I wake up to tiny hands all over my face. Opening my eyes, I realize that I’d slept off with Gabby in my arms. My body is positioned awkwardly on his bed, with my back against the wall and the back of my head propped up against the window’s burglary proof.
Gabby’s quizzical gaze fills my vision as I open my eyes.
“Mummy?” he says in a whisper, as if to be certain I am the one holding him.
“My love,” I whisper back, kissing his forehead.
No more fever, I remark silently to myself, immensely relieved. I lift his shirt to check the swelling. It has gone down, just as Onyii predicted, but left a bright red splotch on his skin. I carefully touch the site and Gabby whimpers just a little, slapping my hand away.
“Barmy…” he whispers, indicating his wish to watch his favourite TV show, Barney And Friends.
Obviously, the pain has reduced, I note with a pleased smile at him.
My satisfaction however peters out as I attempt to sit up from the bed. The ache of being in such an uncomfortable position for a prolonged time bats at my body, and I groan. Gabby scurries out of my arm.
Carefully, I stretch out my legs, one after the other, massaging my benumbed joints, encouraging blood flow to reach my lower extremities. Gingerly, I get up, grimacing as my arm and leg muscles scream at me. I start out of the bedroom after my son, limping and wincing at the pins-and-needles sensation in my feet.
“Barmy is a &#!@%,” Gabby sings, clapping and walking ahead of me as we get into the sitting room.
I spy the blinking indicator lights on my phone immediately I step into the sitting room. I pick it up to check. The notifications are some BBM broadcasts, text messages from MTN (very annoying occurrence, by the way), and some missed calls from Ijeoma, an unknown number and my husband.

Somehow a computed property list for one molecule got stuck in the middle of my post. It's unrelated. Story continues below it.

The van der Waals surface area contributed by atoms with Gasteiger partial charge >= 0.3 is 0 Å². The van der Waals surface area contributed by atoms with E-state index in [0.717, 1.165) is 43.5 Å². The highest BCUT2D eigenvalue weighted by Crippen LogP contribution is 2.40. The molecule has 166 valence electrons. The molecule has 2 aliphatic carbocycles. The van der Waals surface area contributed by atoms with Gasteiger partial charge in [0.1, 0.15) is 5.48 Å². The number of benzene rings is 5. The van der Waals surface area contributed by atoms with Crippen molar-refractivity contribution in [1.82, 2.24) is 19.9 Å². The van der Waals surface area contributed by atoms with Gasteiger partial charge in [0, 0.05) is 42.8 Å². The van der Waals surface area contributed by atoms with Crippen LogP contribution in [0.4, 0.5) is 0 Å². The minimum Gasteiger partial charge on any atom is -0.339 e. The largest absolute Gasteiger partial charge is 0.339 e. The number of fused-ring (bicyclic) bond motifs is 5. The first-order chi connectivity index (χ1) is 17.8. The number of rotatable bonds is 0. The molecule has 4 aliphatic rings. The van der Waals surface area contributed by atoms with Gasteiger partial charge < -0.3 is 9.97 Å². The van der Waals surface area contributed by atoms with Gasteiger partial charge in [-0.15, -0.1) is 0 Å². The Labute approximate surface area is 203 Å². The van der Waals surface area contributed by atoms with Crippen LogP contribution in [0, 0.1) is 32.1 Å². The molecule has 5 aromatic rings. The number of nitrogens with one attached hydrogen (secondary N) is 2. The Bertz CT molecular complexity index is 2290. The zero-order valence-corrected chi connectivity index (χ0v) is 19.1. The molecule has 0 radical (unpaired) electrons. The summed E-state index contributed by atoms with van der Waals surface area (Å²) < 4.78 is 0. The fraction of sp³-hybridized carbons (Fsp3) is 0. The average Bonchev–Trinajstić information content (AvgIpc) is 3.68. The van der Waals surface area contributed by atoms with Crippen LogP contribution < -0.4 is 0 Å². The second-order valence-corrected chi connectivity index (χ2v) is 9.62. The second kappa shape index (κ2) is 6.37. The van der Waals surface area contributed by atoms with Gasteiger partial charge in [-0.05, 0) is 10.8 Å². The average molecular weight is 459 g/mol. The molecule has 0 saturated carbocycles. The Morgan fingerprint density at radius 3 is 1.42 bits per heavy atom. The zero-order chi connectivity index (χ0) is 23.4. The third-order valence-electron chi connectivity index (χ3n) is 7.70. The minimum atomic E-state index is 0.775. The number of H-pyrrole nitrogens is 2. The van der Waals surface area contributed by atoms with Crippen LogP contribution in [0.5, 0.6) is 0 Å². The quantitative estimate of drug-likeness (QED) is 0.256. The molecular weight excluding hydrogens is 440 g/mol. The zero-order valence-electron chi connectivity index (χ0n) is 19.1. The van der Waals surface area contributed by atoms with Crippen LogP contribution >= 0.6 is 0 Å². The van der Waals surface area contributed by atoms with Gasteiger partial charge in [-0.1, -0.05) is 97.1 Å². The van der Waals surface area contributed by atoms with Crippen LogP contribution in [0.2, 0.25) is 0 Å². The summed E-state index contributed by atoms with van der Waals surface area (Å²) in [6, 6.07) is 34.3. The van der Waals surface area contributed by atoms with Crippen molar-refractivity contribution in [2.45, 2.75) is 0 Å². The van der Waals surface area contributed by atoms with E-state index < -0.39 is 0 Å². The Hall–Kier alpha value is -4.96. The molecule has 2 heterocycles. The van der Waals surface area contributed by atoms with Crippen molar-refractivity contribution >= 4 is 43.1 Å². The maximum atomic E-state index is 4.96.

“It’s now that you know to call,” I mutter as I glare at my husband’s number in the Missed Calls List. I ignore it and navigate to check out the pings.
“Mummyyyy!” Gabby says impatiently, standing before the TV console and fiddling with the remote, which he has pointed in the general direction of the DVD player and television.
“Oh! Sorry, my darling,” I say, dropping the phone and walking towards him. My hand is stretched out to him, gesturing for him to hand me the remote.
He complies, and with few clicks, the television screen flickers to life and the Barney introductory song begins to sound out from the speakers. “Barney is a dinosaur from our imaginaaa –”
Both sound and picture dies an abrupt death as the power goes off just then.
“Oops!” I say, glancing at my son.
His smile disappears, to be replaced by a frown. Then he squeezes his features into a crinkle of outrage, and begins to bawl his annoyance at PHCN for cutting off his pleasure.
I struggle to hold in my mirth at the transformation that had just taken place on Gabby’s face. I barely succeed.
“Nna, ndo nu… They will soon bring it back,” I say, my lips twitching with amusement as I lift him up to my laps to console him, while trying to remember if there is still fuel in the generator.
He wriggles down and out of my hold, and starts to run around the room in a little circle, his distress obviously incapable of being held in one place. Then, he drops to the floor and sits there, wailing, intermittently kicking out his legs.
I vacillate between spanking him then and letting him have his fill of his tantrum. Before I can decide, my phone rings.
The unknown number is calling again.
“Hello?” I say, after clicking to answer and moving toward the dining area, away from Gabby’s racket.
“Hello… How is he?” comes my husband’s frantic voice.
“How is who?” I say, my voice taking an unfriendly turn at once.
“Gabby. How is he? Ihuoma said he isn’t feeling strong or something like that –”
“Oh!” I interrupt sharply. “So, if she did not call you, this is how you will abandon your family on the account of a stupid ashawo that you do not even know, okwa ya?” As I speak, I get angrier as I remember the number of times I called and sent him text messages since yesterday, which equals the number of times he has ignored me.
“Look, let us not address this matter now. How is my son?” he says, his voice taking on an exasperated tinge.
“I will address what I want to address!” I scream. “How dare you? How dare you convict me in your heart without hearing me out? How dare you ignore me since yesterday? Now you are calling only to ask after Gabby…” My voice breaks at this point, my eyes filling with tears. I pause, willing my voice to return to normal. “You are just trying to hurt me on purpose, and that is very mean of you!” I choke out. Then I end the call abruptly.